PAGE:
For a long time, gaming was considered a niche hobby, dominated by reclusive computer geeks and pimple-faced teenagers. That wasn't true then, and it's not true now, but it has taken decades for the general public to realize that video games are more than just ultra-violent adolescent power fantasies - not that there's anything wrong with those, of course.
Finally, however, the public is catching on. In a report issued this week, the Electronic Software Association (a trade association established by many of the gaming industry's top publishers) claims that over 155 million Americans are self-identified gamers. Further, 42% of Americans - roughly 134 million people - play video games for at least three hours a week. Four out of five United States homes have some kind of gaming device, and each household boasts, on average, two gamers.
According to the ESA, a gaming device is anything that plays games. Traditional game consoles appear in just over half (51%) of households, although PCs are actually the most popular gaming platform, with 62% of "frequent gamers" using one. Mobile devices like tablets and smartphones are also popular among dedicated gamers, with 35% using them for gaming, although the study doesn't disclose which platforms non-frequent gamers (players who spend fewer than three hours a week gaming) are using.
However, mobile gaming likely skews these figures more than the above figure suggests: two of three most popular genres, social games and puzzle games, dominate mobile platforms and social networking pages, but aren't all that well represented on dedicated gaming consoles.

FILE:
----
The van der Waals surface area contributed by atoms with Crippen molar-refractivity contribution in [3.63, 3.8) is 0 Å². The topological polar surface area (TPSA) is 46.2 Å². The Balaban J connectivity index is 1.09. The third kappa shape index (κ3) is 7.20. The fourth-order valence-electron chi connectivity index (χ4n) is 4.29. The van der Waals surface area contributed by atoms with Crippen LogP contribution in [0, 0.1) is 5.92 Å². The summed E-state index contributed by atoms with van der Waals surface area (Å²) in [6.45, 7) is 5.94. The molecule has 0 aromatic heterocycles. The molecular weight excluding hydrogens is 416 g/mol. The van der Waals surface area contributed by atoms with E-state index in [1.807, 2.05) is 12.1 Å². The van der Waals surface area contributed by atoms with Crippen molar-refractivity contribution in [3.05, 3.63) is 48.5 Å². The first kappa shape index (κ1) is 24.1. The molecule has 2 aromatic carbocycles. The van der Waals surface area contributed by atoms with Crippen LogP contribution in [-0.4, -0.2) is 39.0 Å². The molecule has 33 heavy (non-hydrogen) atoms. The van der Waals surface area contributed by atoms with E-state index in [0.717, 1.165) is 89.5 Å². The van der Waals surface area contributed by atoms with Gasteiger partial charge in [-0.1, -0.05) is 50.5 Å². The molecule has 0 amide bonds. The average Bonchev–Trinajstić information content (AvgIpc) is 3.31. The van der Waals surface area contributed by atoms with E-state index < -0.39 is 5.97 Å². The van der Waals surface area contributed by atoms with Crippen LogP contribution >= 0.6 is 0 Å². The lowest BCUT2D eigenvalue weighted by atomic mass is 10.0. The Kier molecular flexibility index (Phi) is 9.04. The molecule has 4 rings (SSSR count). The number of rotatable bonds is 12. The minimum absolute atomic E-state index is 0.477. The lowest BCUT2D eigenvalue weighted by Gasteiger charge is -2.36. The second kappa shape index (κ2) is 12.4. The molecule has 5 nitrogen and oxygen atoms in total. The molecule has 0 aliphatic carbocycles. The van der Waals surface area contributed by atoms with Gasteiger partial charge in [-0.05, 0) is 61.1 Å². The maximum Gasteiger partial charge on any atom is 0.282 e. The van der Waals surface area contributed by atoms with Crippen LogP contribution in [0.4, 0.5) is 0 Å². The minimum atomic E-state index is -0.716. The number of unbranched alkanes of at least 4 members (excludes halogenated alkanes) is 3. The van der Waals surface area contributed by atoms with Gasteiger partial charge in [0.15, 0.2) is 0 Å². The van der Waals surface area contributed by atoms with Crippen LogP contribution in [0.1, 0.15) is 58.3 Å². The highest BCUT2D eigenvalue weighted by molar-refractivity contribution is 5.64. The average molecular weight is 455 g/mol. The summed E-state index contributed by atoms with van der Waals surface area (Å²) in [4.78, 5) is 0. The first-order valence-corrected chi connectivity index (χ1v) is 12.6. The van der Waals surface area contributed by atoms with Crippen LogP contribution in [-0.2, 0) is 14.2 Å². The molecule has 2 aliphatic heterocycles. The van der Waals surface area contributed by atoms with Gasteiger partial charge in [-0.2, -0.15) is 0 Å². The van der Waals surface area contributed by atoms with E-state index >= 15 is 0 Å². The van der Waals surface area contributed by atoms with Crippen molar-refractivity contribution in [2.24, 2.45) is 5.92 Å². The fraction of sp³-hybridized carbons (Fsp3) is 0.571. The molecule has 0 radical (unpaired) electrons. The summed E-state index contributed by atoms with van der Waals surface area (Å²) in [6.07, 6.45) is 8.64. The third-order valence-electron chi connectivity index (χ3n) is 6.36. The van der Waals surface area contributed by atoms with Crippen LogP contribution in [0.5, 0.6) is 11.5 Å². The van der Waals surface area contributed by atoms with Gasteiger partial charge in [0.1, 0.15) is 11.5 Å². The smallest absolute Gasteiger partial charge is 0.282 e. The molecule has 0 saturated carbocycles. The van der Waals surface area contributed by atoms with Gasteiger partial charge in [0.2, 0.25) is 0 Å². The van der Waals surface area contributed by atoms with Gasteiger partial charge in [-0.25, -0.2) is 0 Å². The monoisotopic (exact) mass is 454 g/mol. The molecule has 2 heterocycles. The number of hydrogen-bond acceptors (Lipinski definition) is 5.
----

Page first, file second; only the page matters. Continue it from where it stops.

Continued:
As gamers have known for a while, the audience for video games isn't dominated by teenage boys, either. The average age of video game players is 35 years old, and women represent close to half (44%) of the video game audience. In fact, according to the ESA, there are more women over 18 years old who game than there are men 18 years or younger. As the debate regarding women's roles in gaming rages on, that's an excellent sign: gaming isn't a boys club, and the community should stop treating it like one.
These numbers sound like good news for the gaming community, but these figures come with one important caveat: the ESA is an organization founded and supported by video game publishers, and it has every motivation to present the video game industry in a positive light. After all, the ESA has been caught fudging the numbers before; as great as this report might be, take the whole thing with a healthy scoop of salt.